Higher prices, network disruption and a threat to high street competition are the main concerns that Sharon White, chief executive of UK telecoms regulator Ofcom, expressed over the proposed merger of 3 UK and Telefonica O2.
White (pictured) put these arguments to the European Commission which is reviewing the bid by 3 UK parent, CK Hutchison, for rival Telefonica O2.
The commission was expected to publish its decision last week but its failure to do so indicates intense negotiations with interested parties.
White writes in the Financial Times that the UK is “not a broken market”, where last year operators generated a massive £15 billion in revenue while in turn investing billions in 4G deployment and maintaining healthy margins in excess of 12 per cent. “Competition, not consolidation, has driven investment,” she concludes.
White argues allowing 3 UK and O2 to combine would mean higher prices for consumers and business, since the former has traditionally behaved as the UK’s market disruptor.
Ofcom analysed mobile pricing over recent years across 25 countries, said White. Its findings show that prices on average are between 10 per cent and 20 per cent lower in markets with four operators, including a disruptive player, than in those with only three operators.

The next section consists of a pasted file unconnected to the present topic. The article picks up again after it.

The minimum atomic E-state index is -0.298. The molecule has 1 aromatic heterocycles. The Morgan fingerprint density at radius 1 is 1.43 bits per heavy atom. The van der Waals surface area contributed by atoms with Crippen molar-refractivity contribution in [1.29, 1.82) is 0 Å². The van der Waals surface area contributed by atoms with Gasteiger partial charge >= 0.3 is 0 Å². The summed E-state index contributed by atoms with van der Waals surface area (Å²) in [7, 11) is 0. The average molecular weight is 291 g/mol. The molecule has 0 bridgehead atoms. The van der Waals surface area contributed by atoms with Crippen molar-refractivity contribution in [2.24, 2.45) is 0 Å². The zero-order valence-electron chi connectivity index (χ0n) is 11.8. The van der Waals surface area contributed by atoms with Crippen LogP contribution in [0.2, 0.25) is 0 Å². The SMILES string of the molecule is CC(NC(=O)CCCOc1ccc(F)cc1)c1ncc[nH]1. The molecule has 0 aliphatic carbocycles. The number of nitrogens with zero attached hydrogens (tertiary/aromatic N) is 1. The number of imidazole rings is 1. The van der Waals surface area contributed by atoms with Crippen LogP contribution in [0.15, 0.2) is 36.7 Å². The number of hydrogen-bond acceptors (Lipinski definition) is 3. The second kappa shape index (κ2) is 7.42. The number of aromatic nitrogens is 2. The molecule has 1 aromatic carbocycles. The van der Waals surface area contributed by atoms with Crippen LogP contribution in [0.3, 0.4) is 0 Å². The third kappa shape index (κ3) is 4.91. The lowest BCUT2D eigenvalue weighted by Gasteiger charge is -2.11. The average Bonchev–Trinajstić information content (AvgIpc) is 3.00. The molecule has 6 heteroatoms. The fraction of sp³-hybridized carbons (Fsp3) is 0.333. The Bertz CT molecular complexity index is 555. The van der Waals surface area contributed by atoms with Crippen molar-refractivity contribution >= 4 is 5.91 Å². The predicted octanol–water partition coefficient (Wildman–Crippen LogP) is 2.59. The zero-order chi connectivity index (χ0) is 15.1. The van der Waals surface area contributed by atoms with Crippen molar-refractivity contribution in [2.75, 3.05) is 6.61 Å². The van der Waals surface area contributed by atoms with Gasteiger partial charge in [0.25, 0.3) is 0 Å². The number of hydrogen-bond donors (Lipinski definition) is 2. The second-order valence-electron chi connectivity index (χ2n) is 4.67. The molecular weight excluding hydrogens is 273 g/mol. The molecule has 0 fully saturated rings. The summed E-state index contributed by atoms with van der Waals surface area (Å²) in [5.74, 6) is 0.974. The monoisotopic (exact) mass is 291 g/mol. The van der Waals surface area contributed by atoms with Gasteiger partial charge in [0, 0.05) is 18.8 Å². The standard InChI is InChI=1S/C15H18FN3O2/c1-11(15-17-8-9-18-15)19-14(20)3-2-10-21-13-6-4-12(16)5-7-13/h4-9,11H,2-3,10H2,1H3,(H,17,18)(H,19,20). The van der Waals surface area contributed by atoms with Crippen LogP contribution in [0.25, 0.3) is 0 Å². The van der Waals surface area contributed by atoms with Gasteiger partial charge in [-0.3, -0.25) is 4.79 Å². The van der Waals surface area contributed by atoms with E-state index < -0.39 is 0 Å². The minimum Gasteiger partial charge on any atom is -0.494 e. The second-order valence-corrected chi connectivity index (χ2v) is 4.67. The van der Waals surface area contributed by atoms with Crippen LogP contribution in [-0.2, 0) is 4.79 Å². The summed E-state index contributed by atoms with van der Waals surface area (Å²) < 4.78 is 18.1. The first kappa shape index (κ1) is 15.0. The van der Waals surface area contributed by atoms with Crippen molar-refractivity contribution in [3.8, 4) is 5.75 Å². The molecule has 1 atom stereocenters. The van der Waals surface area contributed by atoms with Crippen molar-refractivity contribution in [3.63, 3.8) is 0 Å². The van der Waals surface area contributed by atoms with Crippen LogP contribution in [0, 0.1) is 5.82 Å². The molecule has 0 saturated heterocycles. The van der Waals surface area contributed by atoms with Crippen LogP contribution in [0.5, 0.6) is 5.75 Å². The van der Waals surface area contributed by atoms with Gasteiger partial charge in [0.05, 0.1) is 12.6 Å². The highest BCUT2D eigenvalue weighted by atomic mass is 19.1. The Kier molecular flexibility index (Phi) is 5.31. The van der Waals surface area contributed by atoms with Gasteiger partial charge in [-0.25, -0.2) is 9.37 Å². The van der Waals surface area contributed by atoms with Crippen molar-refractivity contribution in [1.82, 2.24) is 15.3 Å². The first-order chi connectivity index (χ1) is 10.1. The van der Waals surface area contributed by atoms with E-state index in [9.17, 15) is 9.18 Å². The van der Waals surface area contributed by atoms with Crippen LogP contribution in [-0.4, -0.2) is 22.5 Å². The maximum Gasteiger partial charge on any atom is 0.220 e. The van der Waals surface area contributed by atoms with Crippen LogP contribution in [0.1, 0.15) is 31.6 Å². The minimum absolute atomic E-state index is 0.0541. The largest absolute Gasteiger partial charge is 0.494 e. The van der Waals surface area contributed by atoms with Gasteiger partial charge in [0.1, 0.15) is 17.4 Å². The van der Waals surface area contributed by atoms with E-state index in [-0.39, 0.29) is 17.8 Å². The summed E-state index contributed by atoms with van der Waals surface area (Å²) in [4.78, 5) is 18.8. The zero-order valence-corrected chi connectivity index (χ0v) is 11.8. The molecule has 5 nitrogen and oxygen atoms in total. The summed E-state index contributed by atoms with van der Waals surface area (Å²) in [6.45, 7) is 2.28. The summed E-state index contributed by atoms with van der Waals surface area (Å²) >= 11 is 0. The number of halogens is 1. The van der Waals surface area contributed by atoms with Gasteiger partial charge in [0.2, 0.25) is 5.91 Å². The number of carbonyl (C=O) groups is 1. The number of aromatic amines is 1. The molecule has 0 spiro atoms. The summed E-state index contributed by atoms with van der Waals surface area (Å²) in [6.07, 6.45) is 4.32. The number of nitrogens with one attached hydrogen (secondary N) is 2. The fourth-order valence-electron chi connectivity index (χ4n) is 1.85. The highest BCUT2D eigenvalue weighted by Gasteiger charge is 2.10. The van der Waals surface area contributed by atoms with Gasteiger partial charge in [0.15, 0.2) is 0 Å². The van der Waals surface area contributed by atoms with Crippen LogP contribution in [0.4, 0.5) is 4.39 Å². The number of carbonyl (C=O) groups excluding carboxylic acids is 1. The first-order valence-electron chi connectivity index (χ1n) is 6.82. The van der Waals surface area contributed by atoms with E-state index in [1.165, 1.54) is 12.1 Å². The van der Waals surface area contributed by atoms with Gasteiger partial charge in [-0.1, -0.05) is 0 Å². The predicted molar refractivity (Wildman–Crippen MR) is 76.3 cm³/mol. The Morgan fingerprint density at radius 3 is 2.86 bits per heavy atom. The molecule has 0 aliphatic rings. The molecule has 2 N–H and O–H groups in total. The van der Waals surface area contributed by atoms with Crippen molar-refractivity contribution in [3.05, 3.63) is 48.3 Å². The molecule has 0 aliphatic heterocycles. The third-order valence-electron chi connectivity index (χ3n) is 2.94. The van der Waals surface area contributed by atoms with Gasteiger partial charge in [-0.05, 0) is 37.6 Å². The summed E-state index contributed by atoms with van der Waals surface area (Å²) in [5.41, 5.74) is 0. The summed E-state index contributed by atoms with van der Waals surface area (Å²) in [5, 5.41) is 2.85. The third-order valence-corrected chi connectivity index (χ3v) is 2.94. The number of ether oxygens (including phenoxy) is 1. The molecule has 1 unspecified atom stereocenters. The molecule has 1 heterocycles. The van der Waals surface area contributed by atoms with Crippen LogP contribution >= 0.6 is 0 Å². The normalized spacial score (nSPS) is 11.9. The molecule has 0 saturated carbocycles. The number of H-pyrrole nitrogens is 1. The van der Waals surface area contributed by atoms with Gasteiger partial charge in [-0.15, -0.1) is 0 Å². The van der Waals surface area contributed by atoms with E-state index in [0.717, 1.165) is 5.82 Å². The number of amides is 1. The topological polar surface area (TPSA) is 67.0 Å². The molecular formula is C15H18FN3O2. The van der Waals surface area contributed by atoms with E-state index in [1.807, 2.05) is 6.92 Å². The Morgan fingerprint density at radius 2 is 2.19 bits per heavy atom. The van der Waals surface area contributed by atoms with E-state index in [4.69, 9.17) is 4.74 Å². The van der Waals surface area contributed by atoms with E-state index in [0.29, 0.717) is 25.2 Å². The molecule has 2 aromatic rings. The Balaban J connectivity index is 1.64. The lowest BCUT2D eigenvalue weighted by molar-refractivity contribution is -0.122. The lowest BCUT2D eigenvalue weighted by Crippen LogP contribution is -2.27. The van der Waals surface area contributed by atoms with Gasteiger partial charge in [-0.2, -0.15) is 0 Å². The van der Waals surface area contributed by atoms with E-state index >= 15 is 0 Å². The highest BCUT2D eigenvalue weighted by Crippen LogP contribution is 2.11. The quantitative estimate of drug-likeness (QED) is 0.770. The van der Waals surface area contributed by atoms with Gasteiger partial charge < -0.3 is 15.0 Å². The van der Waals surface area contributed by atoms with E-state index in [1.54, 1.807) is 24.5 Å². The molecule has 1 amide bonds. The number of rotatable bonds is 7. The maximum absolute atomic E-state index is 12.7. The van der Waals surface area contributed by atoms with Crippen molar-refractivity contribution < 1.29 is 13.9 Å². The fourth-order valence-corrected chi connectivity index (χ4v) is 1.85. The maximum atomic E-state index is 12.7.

Her second concern is that the upheaval following any merger could harm service to end-users. White notes that the UK’s four operators currently have network sharing deals that cut across merger lines: one is between 3 UK and EE, while the second is O2 and Vodafone. Unravelling these deals is not in the best interests of customers, she suggests.
Her third anxiety is the impact on high street competition where independent mobile phone retailers could be squeezed by the merger, with the result that prices go up, and tariff innovation goes down.
White also says establishing a new operator to bring the number back up to four “might be one answer”. Margrethe Vestager, the European Commissioner for Competition, has favoured this approach in other markets.
Last week a report said Xavier Niel, the billionaire behind French disruptor Iliad, met with Sharon White for a preliminary discussion about entering the UK market.
However, White acknowledges even a deep-pocketed new entrant would need time, and considerable investment, to make an impact.
The 3 UK/Telefonica O2 combination would control more than four in ten mobile connections in the UK, said White, a proportion borne out by GSMA Intelligence figures which show the combination would have a 42 per cent share of connections.